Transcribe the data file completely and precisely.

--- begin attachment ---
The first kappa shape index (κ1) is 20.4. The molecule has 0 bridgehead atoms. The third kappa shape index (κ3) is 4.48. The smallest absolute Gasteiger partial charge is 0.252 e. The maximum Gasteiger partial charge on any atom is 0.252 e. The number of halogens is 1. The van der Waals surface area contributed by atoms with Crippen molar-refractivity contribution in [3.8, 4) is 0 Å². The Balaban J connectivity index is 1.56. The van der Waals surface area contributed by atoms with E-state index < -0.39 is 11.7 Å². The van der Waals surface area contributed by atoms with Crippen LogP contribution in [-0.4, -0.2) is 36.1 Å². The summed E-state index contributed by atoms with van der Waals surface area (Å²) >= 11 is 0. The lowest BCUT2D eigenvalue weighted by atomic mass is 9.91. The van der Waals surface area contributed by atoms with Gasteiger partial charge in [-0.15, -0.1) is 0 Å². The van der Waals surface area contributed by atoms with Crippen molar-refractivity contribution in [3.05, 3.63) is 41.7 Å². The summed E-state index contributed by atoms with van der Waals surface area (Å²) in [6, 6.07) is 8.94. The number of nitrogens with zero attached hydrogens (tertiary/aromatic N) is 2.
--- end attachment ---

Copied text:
The first kappa shape index (κ1) is 20.4. The molecule has 0 bridgehead atoms. The third kappa shape index (κ3) is 4.48. The smallest absolute Gasteiger partial charge is 0.252 e. The maximum Gasteiger partial charge on any atom is 0.252 e. The number of halogens is 1. The van der Waals surface area contributed by atoms with Crippen molar-refractivity contribution in [3.8, 4) is 0 Å². The Balaban J connectivity index is 1.56. The van der Waals surface area contributed by atoms with E-state index < -0.39 is 11.7 Å². The van der Waals surface area contributed by atoms with Crippen LogP contribution in [-0.4, -0.2) is 36.1 Å². The summed E-state index contributed by atoms with van der Waals surface area (Å²) >= 11 is 0. The lowest BCUT2D eigenvalue weighted by atomic mass is 9.91. The van der Waals surface area contributed by atoms with Gasteiger partial charge in [-0.15, -0.1) is 0 Å². The van der Waals surface area contributed by atoms with Crippen molar-refractivity contribution in [3.05, 3.63) is 41.7 Å². The summed E-state index contributed by atoms with van der Waals surface area (Å²) in [6, 6.07) is 8.94. The number of nitrogens with zero attached hydrogens (tertiary/aromatic N) is 2.